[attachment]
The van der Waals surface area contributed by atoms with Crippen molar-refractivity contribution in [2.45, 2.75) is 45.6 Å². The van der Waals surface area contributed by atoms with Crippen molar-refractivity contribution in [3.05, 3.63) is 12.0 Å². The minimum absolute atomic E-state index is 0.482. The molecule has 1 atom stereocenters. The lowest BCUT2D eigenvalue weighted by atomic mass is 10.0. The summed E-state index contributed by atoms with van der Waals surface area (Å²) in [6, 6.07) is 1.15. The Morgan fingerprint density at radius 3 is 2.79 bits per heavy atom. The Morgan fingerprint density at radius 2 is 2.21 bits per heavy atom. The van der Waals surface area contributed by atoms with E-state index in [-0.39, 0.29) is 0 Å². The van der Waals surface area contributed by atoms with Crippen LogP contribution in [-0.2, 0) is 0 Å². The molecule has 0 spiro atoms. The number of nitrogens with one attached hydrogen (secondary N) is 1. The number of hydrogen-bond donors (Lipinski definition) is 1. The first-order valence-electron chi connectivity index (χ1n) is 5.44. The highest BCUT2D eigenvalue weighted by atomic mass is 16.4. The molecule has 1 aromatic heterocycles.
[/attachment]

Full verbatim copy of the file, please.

The van der Waals surface area contributed by atoms with Crippen molar-refractivity contribution in [2.45, 2.75) is 45.6 Å². The van der Waals surface area contributed by atoms with Crippen molar-refractivity contribution in [3.05, 3.63) is 12.0 Å². The minimum absolute atomic E-state index is 0.482. The molecule has 1 atom stereocenters. The lowest BCUT2D eigenvalue weighted by atomic mass is 10.0. The summed E-state index contributed by atoms with van der Waals surface area (Å²) in [6, 6.07) is 1.15. The Morgan fingerprint density at radius 3 is 2.79 bits per heavy atom. The Morgan fingerprint density at radius 2 is 2.21 bits per heavy atom. The van der Waals surface area contributed by atoms with E-state index in [-0.39, 0.29) is 0 Å². The van der Waals surface area contributed by atoms with Crippen LogP contribution in [-0.2, 0) is 0 Å². The molecule has 0 spiro atoms. The number of nitrogens with one attached hydrogen (secondary N) is 1. The number of hydrogen-bond donors (Lipinski definition) is 1. The first-order valence-electron chi connectivity index (χ1n) is 5.44. The highest BCUT2D eigenvalue weighted by atomic mass is 16.4. The molecule has 1 aromatic heterocycles.